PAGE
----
Santa Cop volunteers give children gifts and caring
Published 12:00 am Friday, December 30, 2005
NATCHEZ &8212; Children in need ended up shopping buggies full of brand-new clothing &8212; of a few shiny new toys &8212; Saturday thanks to Saturday&8217;s Santa Cop outing.
Through that program, volunteers from law enforcement, local schools and the Department of Human Services shop for Christmas gifts for some of the area&8217;s most needy children &8212; all with the children in tow.
This year, about 54 children and 20 adult volunteers combed through Wal-Mart&8217;s shelves after a breakfast trip to McDonald&8217;s.
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&8220;Our motto is &8216;To Serve and Protect,&8217; and this is a way we serve the community,&8221; said Lt. Gail Frisby, a coordinator of the 13th annual Santa Cop event.
&8220;It&8217;s something we love doing. And it&8217;s especially important this year, because some of the children we&8217;re shopping for are (hurricane) evacuees.&8221;
Children were recommended for the program by sources including the schools, DHS and the Salvation Army.
While children taking part in Saturday&8217;s shopping trip were too busy gathering up gifts to talk for long, some said they wanted dolls, toy cars and more, with some dreaming big.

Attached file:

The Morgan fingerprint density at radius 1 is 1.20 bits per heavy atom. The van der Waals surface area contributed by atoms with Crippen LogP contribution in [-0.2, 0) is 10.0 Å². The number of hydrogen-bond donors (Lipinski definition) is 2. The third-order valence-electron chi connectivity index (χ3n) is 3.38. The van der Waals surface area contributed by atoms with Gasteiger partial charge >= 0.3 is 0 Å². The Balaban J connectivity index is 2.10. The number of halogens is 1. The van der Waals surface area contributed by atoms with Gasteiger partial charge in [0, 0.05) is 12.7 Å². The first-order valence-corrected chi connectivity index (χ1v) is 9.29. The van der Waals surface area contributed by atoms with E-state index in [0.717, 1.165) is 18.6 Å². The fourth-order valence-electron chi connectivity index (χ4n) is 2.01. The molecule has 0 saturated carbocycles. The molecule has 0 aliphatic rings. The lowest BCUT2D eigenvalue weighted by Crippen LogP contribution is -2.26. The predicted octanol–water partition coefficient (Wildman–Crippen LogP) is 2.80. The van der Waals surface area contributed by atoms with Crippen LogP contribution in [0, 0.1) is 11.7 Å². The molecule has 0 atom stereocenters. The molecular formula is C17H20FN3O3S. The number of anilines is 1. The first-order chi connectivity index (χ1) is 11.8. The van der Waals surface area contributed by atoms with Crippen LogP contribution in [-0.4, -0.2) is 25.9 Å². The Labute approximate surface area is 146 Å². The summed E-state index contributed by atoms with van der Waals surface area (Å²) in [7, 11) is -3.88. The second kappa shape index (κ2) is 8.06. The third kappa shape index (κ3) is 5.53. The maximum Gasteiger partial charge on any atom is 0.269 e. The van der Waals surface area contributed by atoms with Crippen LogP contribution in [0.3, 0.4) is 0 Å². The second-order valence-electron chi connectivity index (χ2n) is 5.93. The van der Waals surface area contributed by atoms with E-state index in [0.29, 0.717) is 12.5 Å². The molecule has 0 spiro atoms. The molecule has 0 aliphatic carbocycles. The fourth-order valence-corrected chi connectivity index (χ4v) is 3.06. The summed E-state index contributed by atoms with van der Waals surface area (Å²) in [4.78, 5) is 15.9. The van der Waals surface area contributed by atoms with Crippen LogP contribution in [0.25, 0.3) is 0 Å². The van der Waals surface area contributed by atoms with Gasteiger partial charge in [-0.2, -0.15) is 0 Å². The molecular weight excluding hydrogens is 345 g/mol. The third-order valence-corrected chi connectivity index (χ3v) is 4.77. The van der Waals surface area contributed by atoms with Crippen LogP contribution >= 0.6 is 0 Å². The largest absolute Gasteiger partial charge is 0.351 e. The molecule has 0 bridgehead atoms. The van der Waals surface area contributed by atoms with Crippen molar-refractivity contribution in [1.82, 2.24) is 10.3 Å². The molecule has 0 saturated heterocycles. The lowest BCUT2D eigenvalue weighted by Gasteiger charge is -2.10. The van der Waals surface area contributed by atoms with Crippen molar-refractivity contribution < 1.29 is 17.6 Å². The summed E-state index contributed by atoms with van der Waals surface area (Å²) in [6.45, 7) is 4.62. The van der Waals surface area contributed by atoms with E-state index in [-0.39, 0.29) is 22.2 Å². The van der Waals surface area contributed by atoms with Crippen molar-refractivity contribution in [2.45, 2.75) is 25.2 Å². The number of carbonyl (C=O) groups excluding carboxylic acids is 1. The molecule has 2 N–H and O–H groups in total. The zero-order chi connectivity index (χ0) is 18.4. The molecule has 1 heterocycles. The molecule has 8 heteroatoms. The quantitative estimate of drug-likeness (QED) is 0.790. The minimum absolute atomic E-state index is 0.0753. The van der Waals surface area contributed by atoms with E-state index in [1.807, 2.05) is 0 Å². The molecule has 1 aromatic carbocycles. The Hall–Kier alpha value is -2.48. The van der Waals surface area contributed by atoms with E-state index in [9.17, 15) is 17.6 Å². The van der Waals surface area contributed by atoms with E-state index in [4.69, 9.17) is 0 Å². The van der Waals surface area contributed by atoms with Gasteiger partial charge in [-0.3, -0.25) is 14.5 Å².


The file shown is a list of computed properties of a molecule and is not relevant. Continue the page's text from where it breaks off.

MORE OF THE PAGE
&8220;X-Box!&8221; one child said excitedly before being steered back to the clothes aisles.
But the event was also about connecting with the community, participants said.
&8220;A lot of times children see the police in a negative way&8221; after someone they know gets arrested or someone tells them to be afraid of police, said Natchez Police Officer Bryan Seyfarth. &8220;This could help change that.&8221;
That&8217;s important so that fear doesn&8217;t keep children from asking police for help, he noted.
Fifth-grade teacher Lauren Mullins said she knows firsthand that many local children are in need &8212; and not just for material things.
&8220;These kids need one-on-one attention,&8221; Mullins said. &8220;This shows them we care about them.&8221;